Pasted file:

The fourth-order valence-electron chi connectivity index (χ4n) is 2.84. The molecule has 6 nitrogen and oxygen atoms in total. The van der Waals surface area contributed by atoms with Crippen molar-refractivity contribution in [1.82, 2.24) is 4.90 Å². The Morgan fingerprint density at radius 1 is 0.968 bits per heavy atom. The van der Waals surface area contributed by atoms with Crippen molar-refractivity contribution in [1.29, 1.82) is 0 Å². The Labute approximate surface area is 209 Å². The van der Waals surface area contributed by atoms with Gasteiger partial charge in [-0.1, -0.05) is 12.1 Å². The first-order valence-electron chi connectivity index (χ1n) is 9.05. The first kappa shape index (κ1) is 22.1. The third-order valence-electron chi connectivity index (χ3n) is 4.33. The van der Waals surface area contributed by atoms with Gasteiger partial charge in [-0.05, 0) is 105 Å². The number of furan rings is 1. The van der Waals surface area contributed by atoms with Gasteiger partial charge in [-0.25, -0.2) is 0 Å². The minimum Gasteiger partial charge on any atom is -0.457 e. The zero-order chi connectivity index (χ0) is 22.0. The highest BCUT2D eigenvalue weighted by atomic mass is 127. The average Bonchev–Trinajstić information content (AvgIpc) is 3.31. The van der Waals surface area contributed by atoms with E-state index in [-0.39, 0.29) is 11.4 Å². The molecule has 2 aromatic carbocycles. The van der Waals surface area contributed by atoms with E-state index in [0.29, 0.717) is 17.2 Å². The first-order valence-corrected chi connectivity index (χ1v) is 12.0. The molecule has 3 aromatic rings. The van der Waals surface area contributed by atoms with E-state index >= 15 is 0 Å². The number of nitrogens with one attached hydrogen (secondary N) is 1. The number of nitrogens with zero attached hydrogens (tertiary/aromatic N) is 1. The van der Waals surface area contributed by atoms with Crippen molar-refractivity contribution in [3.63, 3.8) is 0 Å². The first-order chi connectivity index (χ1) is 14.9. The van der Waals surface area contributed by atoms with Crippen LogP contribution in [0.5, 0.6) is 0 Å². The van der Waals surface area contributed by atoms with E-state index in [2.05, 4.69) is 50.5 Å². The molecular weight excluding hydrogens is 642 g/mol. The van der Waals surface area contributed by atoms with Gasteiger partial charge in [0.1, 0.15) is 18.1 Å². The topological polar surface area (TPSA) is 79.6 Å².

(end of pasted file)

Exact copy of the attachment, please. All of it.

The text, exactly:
The fourth-order valence-electron chi connectivity index (χ4n) is 2.84. The molecule has 6 nitrogen and oxygen atoms in total. The van der Waals surface area contributed by atoms with Crippen molar-refractivity contribution in [1.82, 2.24) is 4.90 Å². The Morgan fingerprint density at radius 1 is 0.968 bits per heavy atom. The van der Waals surface area contributed by atoms with Crippen molar-refractivity contribution in [1.29, 1.82) is 0 Å². The Labute approximate surface area is 209 Å². The van der Waals surface area contributed by atoms with Gasteiger partial charge in [-0.1, -0.05) is 12.1 Å². The first-order valence-electron chi connectivity index (χ1n) is 9.05. The first kappa shape index (κ1) is 22.1. The third-order valence-electron chi connectivity index (χ3n) is 4.33. The van der Waals surface area contributed by atoms with Gasteiger partial charge in [-0.05, 0) is 105 Å². The number of furan rings is 1. The van der Waals surface area contributed by atoms with Gasteiger partial charge in [-0.25, -0.2) is 0 Å². The minimum Gasteiger partial charge on any atom is -0.457 e. The zero-order chi connectivity index (χ0) is 22.0. The highest BCUT2D eigenvalue weighted by atomic mass is 127. The average Bonchev–Trinajstić information content (AvgIpc) is 3.31. The van der Waals surface area contributed by atoms with E-state index in [-0.39, 0.29) is 11.4 Å². The molecule has 2 aromatic carbocycles. The van der Waals surface area contributed by atoms with E-state index in [0.29, 0.717) is 17.2 Å². The first-order valence-corrected chi connectivity index (χ1v) is 12.0. The molecule has 3 aromatic rings. The van der Waals surface area contributed by atoms with E-state index >= 15 is 0 Å². The number of nitrogens with one attached hydrogen (secondary N) is 1. The number of nitrogens with zero attached hydrogens (tertiary/aromatic N) is 1. The van der Waals surface area contributed by atoms with Crippen molar-refractivity contribution in [3.63, 3.8) is 0 Å². The first-order chi connectivity index (χ1) is 14.9. The van der Waals surface area contributed by atoms with Crippen LogP contribution in [0.5, 0.6) is 0 Å². The van der Waals surface area contributed by atoms with E-state index in [2.05, 4.69) is 50.5 Å². The molecular weight excluding hydrogens is 642 g/mol. The van der Waals surface area contributed by atoms with Gasteiger partial charge in [0.1, 0.15) is 18.1 Å². The topological polar surface area (TPSA) is 79.6 Å².